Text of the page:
Epilogue, Valentine's Day, 1971.
|(available for $30 including postage and handling from: Dick Russell, Six Fort Avenue Terrace, Boston, MA 02119-1480.)
Kweskin's Revival. Dierdre Gallagher. B.A.D., Boston. September 28, l971. p.22.
The Lyman Family's Holy Siege of America. David Felton. in: Mindfuckers: A Source Book on the Rise of Acid Fascism in America Including material on Charles Manson, Mel Lyman, Victor Baranco and their followers by David Felton, Robin Green, and David Dalton. pbk. 20.8cm, 324pp. (pp. 147-324). Edited by David Felton. ISBN 0-87932-038-9. Straight Arrow Books, 623 Third Street, San Francisco, California 94107. 1972.
Mel & Charlie's Women - The Souring of Street Life. Ellen Herst. Boston After Dark, p. 1, (12, 13). Vol. III, Num. 7, February 15-21, 1972.
|Mel's "Bowery loft" (38 Canal Street, NYC)|
from the back cover of Mirror
photo by Michael Harvest (?), 1960s.
photo by Martin Abramowitz
facing south, 1990s
photo by Martin Abramowitz
photo by Matthew Klein
lyman, mel, in Mug Shots, by Jay Acton, Alan Le Mond, Parker Hodges. p. 134. World Publishing, New York. 1972.
||The Dangers of Charisma: Mel Lyman and Fort Hill from "The Lyman Family's Holy Siege of America" by Devid Felton, Rolling Stone, no. 98 (December 23, 1971), pp 43, 44-45, 50-51, and 54, with omissions. © 1971 by Straight Arrow Publishers, Inc. in: Communes: Creating and Managing the Collective Life. Rosabeth Moss Kanter. New York, Harper & Row. Chap. 17, pp. 209-221. ISBN: 0-06-043476-7. 1973.|
|Not of the World: A History of the Commune in America. Daniel Cohen. 23 cm, 224 pp, photos, index, bibliography: p. 206-207. ISBN: 0695804057, 0695404059 (lib. bdg.) Follett, Chicago. 1973. (The development of the commune from the Dutch Labadists of Maryland to the Children of God. Among those discussed are Ephrata, the Shakers, The Rappites, Amana, the Hutterites, New Harmony, Brook Farm, the Fourierists, the Icarians, Mel Lyman, Twin Oaks, and the Children of God.)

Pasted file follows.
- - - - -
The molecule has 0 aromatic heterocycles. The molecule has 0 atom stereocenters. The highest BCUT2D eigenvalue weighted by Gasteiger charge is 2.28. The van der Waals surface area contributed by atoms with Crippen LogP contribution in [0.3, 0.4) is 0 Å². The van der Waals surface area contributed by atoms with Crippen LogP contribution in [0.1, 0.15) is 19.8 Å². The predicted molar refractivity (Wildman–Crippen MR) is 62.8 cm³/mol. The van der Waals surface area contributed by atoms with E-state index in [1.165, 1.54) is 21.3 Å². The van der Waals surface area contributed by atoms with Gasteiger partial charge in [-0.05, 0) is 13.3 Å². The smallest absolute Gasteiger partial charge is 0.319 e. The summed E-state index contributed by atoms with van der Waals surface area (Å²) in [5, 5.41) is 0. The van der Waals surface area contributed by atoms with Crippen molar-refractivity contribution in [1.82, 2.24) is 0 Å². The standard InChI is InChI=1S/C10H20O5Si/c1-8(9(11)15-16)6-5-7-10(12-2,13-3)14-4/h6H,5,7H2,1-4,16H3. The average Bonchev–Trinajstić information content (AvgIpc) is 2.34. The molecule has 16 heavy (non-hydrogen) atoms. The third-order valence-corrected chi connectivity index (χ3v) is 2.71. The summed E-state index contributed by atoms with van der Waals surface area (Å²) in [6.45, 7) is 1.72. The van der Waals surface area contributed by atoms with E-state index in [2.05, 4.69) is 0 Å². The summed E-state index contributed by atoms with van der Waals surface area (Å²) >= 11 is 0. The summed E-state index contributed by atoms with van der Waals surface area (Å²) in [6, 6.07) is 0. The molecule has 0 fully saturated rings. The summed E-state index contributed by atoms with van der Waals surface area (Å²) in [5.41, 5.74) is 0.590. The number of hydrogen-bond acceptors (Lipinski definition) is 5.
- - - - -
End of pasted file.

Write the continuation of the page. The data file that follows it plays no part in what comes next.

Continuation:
Mark Frechette - Daria Halprin...
Antonioni Flick: Sally Dennison interview by Rowland Koefod. Boston Free Press, [June 1968], p.4.
Look, Nov. 18, 1969
Antonioni's Newest Superstars. American Avatar, Summer 1969, pp 10-15.
Antonioni's America. Jack Hamilton, Look, November 18, 1969
Cinema: Fourteen Points to 'Zabriskie'. John Burks, Rolling Stone, #53, March 7, 1970
Daria. Pluto, 1970, pp 31-35.
Mark Frechette and Daria Halprin on the Dick Cavett show. ca. 1970 (YouTube clip).
Police Kill Gunman in Bank Holdup. Bert MacNeil and Jack Cadigan, Boston Herald American, August 30, 1973.
Gunman killed, 2 others arrested in holdup try at Roxbury bank. John Robinson, Boston Globe, August 30, 1973.
Man killed in robbery identified. Boston Globe, September 2, 1973.
Fort Hill commune seeks facts in bank holdup death. Joe Pilati, Boston Globe, September 3, 1973.
Actor finds his life took unplanned turn. Steven Kurkjian and John Robinson, Boston Globe, September 3, 1973.
Mark Frechette: Making of a Bank Robber? Vin McLellan, The Boston Phoenix, September 4, l973, vol.2, no.36, Sec.I, p.1,8-9.
Where are the listeners? A journey from Fort Hill to Zabriskie to Cell 104. Bob Sales, Boston Globe, September 9, 1973.
Mark Frechette's 'Personal Act of Revolution'. Vin McLellan, B.A.D., Boston, September 11, l973, vol.7, no.37, Sec. I, p.3, 16-17,30.